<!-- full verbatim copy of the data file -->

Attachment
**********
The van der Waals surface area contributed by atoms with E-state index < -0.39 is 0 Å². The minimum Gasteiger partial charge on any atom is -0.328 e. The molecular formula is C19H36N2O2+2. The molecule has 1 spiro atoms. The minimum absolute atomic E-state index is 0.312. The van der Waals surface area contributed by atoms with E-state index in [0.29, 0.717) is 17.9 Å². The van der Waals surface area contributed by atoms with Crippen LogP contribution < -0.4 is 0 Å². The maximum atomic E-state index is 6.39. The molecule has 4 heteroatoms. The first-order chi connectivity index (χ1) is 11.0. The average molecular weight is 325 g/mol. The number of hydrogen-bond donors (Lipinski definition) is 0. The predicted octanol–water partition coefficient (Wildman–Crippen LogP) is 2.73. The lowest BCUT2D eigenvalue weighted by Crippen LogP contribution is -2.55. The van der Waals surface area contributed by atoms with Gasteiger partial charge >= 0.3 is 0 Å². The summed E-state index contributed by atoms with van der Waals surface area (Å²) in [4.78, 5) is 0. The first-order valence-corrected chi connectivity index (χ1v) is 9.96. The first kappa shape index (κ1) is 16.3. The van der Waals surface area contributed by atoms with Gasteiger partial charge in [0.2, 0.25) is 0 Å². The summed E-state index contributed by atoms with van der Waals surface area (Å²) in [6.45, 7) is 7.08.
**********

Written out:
The van der Waals surface area contributed by atoms with E-state index < -0.39 is 0 Å². The minimum Gasteiger partial charge on any atom is -0.328 e. The molecular formula is C19H36N2O2+2. The molecule has 1 spiro atoms. The minimum absolute atomic E-state index is 0.312. The van der Waals surface area contributed by atoms with E-state index in [0.29, 0.717) is 17.9 Å². The van der Waals surface area contributed by atoms with Crippen LogP contribution < -0.4 is 0 Å². The maximum atomic E-state index is 6.39. The molecule has 4 heteroatoms. The first-order chi connectivity index (χ1) is 11.0. The average molecular weight is 325 g/mol. The number of hydrogen-bond donors (Lipinski definition) is 0. The predicted octanol–water partition coefficient (Wildman–Crippen LogP) is 2.73. The lowest BCUT2D eigenvalue weighted by Crippen LogP contribution is -2.55. The van der Waals surface area contributed by atoms with Gasteiger partial charge >= 0.3 is 0 Å². The summed E-state index contributed by atoms with van der Waals surface area (Å²) in [4.78, 5) is 0. The first-order valence-corrected chi connectivity index (χ1v) is 9.96. The first kappa shape index (κ1) is 16.3. The van der Waals surface area contributed by atoms with Gasteiger partial charge in [0.2, 0.25) is 0 Å². The summed E-state index contributed by atoms with van der Waals surface area (Å²) in [6.45, 7) is 7.08.